When I interviewed for my current position I was asked a very simple, yet complex question: Tell me something quirky about yourself.
Whereas all of my previous answers had come out with ease, I had to pause and ponder this question as a million trivial facts swirled around in my mind. I skipped the fourth grade. I'm ambidextrous in most cases. I have an irrational fear of escalators. No, all of these were silly and wouldn't let the interviewer know anything more about me as a person. So, I proceeded to explain how body positivity helped me find my confidence and has changed my life over the past four years. And when I finished, he said, 'Yes, I gathered from your Facebook page that you were quite body confident.'
I'm not sure if in this moment my face went pale, but it certainly felt like it did. What was on my Facebook? What exactly had he seen? Had I privately posted the pictures from my drunken excursions?
The only words I managed to confusedly spit out were, 'You've seen my Facebook?'.
He laughed and said, 'Yes, so you might want to be careful what you share with the world!' I almost unconsciously replied, 'No, I'm not ashamed of anything,' assuming he was referring to my body positive - or perhaps my mental health - posts and videos.
And that's true. I'd be much more embarrassed if my boss had seen the photo of 20 year-old me with a cigarette in my mouth, giving the middle finger to the camera than I would be if he saw my back rolls and stretch marks.
Maybe this interaction should have been enough for me to rethink my privacy settings, but it wasn't. And by the end of my second week of work, most of the staff knew about my body positive videos, televised wedding, and Instagram account. And while I'm not ashamed of any of these things, it's not lost on me that other people can be very judgmental. Which I was reminded of when one of my new colleagues told me they loved how openly I spoke about my mental health.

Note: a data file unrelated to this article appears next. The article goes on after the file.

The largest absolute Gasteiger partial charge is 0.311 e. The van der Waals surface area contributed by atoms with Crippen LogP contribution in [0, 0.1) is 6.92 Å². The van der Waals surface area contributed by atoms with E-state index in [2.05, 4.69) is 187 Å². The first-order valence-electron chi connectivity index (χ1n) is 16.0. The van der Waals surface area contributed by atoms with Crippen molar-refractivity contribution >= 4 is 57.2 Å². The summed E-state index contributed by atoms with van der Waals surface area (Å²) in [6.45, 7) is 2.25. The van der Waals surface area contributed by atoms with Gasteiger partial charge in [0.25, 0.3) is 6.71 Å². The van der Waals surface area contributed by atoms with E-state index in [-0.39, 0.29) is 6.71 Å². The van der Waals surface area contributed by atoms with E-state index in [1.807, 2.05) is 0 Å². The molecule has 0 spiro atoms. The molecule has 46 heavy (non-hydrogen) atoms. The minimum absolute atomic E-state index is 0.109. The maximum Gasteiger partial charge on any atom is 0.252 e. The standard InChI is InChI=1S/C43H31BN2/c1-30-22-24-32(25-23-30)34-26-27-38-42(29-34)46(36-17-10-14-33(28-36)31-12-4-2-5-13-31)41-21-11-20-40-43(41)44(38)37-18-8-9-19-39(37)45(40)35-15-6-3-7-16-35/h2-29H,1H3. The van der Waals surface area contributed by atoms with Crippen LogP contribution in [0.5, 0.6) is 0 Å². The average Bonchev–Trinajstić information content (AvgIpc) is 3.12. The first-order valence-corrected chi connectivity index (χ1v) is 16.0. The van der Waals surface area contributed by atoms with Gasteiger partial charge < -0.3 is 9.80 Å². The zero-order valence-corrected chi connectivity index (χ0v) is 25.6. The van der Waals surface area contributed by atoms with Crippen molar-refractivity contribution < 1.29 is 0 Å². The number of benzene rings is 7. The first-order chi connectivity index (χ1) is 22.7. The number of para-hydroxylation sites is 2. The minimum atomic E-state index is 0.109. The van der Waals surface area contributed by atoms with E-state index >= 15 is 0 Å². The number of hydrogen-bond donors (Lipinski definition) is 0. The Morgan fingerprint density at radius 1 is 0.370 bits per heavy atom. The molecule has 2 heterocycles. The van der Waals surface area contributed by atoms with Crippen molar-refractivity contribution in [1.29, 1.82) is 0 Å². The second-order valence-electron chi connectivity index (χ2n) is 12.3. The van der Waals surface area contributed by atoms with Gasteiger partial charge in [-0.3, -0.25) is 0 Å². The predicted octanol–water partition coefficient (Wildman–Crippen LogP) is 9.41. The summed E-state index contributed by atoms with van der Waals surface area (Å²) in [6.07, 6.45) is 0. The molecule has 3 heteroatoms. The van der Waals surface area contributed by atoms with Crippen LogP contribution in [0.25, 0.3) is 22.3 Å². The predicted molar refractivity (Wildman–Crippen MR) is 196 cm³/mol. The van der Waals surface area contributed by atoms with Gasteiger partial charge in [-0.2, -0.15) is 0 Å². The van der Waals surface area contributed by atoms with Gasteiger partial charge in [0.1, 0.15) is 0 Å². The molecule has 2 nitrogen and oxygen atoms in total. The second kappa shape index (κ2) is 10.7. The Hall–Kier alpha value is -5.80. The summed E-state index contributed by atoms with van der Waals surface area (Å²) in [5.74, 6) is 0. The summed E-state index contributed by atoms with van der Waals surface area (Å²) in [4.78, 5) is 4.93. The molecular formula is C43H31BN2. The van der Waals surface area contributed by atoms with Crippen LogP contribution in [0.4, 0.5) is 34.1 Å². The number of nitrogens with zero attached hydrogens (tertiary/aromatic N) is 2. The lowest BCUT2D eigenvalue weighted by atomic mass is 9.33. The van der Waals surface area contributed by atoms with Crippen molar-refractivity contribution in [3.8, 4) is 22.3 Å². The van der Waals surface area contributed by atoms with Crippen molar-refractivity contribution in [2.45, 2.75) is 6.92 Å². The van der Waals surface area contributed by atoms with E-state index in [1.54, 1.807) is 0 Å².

'I think it's great what you do, especially as someone who's also had depression. I'd just be careful talking about it so blatantly, you know? You don't want people to look at you or treat you any differently.'
And I said the same thing to her that I said to my boss, and my dad, and my friends when they all echoed the same sentiment: 'I'm not ashamed of it.'
I'm not ashamed of my body. I'm not ashamed of my online body positivity presence. I'm not ashamed of having a fat body. I'm not ashamed of my mental health. I'm not ashamed of speaking about my highs and lows. I'm not ashamed of the abuse I've survived. I'm not ashamed of the fact I've tried to kill myself twice. I'm not ashamed of my sexuality.
I'm simply not fucking ashamed.
I've spent most of my life afraid to talk about all of these things out of fear of being treated differently. I can honestly say at 25 years old, I want people to treat me differently when they find out about these parts of me. It makes it so much easier to weed out the people not worth my time!
People need to understand how dangerous it is to tell people to be afraid of talking about things. To be ashamed of who they are. Convincing people to hide in the shadows is not constructive advice.
While it's hard for me to constantly maintain it because of my anxiety, the mindset of not giving a shit has led to me living a more peaceful life. Life genuinely feels more enjoyable when you start living to please yourself, and not to appease others. So, I'm going to keep speaking about my thunder thighs and my depression because they are a part of me. No matter how I feel about them on any given day, they are things I will always own and on some level be proud of. And I will be the person for others, that others rarely are for me, cheering them on. Encouraging them to live boldly unafraid of their beautiful, admirable imperfections.